Peter Ulvskjold, the Corporate Vice President of International Operations in Southeast Asia, highlights the challenges in the region facing diabetics and how Novo Nordisk is working to close the gaps in access and education for insulin in the region.
You have been overseeing South East Asia for about a year now. How would you characterize the pharmaceutical industry in this region?
“We work with patient organizations, endocrinology societies and government agencies that focus on chronic diseases. It is part of my responsibility to maximize the outcomes of these relationships and ultimately help people with diabetes live better lives.”
The pharmaceutical sector is under tremendous development in SEA. We are seeing a multitude of international and local players coming into the industry and in particular diabetes care. Many patients are undertreated and therefore the pharma sector views the region as one of potential and with substantial needs. Within diabetes; there are a lot of different insulin products coming to the market from well-known multinationals, such as Eli Lilly and Sanofi, but also from a number of new Indian, Chinese and Polish companies. This offers some challenges both from a quality and regulatory perspective but in the end, hopefully, patients will receive a better treatment. Insulin is a life saving and potentially lethal medicine if not produced and used correctly; patients can suffer very severe effects. So when we sell our products here, it’s not only about delivering a high quality product, it’s also about delivering an educational services platform, which is very much needed as more physicians understanding diabetes will help treat the pandemic currently taking place.
Endocrinologists are usually the ones who prescribe insulin but there are very few of them, and family physicians have little understanding about insulin. Given the fact that there are so few endocrinologists, there is a huge strain on society for them to perform.
Diabetes is already widely prevalent in this region and according to the International Diabetes Foundation the number of cases will double by 2040. How does that speak to the type of challenges that governments face when it comes to managing the growing burden of diabetes?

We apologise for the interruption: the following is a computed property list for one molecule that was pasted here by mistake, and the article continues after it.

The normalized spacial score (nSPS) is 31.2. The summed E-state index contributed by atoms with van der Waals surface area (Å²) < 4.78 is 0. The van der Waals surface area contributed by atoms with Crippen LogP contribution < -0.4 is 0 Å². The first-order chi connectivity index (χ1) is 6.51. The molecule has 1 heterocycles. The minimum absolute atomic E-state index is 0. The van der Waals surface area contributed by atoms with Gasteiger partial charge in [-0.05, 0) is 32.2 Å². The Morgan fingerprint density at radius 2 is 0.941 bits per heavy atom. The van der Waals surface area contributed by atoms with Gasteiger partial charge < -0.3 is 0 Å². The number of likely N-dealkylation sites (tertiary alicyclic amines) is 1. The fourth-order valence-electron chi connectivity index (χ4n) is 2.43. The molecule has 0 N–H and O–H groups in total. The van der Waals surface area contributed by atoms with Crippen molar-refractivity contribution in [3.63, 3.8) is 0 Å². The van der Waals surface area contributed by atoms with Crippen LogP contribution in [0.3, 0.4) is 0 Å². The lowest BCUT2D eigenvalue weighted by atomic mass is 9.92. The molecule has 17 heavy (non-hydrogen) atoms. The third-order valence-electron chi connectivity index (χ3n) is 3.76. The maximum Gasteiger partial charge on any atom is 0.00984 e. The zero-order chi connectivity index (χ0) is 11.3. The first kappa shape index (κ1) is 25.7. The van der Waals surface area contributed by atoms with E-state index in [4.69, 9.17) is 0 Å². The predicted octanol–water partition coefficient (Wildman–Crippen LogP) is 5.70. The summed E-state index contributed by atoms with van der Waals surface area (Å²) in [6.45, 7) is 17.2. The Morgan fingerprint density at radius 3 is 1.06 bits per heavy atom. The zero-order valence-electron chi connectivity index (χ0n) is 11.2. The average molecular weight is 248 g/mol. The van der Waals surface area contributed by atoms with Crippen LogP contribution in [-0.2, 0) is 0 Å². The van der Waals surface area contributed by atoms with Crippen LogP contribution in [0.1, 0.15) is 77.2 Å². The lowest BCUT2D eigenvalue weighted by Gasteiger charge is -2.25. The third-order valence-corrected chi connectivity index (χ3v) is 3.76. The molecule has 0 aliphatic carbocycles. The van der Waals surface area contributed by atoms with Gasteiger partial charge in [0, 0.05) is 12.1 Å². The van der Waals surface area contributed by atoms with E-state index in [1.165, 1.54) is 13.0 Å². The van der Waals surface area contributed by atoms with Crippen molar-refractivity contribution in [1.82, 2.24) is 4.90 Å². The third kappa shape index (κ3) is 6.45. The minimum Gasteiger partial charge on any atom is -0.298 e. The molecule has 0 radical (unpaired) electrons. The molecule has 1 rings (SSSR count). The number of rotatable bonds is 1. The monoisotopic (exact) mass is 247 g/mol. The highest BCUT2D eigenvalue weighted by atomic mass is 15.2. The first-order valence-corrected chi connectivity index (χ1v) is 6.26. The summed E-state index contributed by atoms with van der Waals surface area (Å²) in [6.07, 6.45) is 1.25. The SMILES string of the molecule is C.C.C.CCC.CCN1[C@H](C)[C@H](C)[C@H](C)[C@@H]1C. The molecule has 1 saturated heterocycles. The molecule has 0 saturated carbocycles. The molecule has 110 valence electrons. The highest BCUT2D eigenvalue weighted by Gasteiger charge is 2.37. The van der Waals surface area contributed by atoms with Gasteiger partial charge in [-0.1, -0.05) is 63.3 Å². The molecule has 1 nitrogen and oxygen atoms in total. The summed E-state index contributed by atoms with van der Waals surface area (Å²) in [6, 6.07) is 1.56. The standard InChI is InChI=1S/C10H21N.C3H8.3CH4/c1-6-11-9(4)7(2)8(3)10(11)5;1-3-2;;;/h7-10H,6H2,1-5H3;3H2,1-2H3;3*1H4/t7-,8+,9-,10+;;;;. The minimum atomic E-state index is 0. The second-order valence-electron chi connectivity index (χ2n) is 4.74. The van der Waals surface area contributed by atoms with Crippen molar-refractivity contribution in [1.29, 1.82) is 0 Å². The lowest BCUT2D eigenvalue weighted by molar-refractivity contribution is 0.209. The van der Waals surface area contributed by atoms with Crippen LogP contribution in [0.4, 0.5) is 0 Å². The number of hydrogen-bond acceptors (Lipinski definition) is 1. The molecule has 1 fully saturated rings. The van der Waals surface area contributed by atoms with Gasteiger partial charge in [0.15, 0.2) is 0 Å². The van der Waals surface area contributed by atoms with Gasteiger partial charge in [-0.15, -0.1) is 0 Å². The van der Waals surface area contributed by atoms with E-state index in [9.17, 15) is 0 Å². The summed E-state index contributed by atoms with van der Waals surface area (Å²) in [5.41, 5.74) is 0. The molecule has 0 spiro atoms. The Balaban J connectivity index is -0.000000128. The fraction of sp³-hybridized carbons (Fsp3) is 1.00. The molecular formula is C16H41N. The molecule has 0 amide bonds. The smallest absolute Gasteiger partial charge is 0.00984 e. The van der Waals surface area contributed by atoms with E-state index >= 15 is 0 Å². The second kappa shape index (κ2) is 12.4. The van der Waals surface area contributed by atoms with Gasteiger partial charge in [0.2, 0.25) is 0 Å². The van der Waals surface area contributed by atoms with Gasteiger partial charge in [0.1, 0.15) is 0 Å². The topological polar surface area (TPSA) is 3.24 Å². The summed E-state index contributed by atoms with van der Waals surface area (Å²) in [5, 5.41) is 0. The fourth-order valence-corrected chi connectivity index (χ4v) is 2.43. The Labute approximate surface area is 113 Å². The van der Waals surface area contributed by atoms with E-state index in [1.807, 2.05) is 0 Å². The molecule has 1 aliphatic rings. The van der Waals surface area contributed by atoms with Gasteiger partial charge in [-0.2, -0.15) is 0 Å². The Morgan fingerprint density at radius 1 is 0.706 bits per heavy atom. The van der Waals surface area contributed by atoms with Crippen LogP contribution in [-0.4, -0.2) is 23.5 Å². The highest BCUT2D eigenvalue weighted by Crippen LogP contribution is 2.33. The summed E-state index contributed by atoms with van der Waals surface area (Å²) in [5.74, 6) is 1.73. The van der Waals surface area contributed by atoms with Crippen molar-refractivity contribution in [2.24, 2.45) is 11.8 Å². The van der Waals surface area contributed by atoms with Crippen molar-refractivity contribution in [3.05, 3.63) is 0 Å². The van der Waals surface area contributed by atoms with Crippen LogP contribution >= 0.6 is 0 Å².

Diabetes is unfortunately just one among many big disease burdens governments face. Their responsibility is to ensure that physicians have the right capabilities and that the infrastructure such as hospitals and dialysis is in place to be able to treat diabetes. They also have to make sure that products are available, ambulance services are reliable and nurses are properly trained. I believe the perspective of IDF is to try and educate and communicate to governments that dealing proactively with managing diabetes and researching how to improve lives locally through projects help to educate societies about the burden and risks of diabetes.
For example, there is an expectation that the number of people living with diabetes will grow double digits percentages year-on-year, which would result in a major strain on government budgets. If expenditure in managing diabetes goes up by 20 percent, the associated costs will double within just three years. Nonetheless, this would be countered if people are well treated and in control of their diabetes because subsequently people would lead more productive lives being part of an efficient work force. When hospitals are able to provide better care to people living with diabetes, it ultimately increases the productivity of a country overall. Secondly and more importantly, it would save many people’s lives as well as improve the general state of diabetes.
From your perspective, how should diabetes be prioritized, especially in the face of other pervasive and chronic diseases?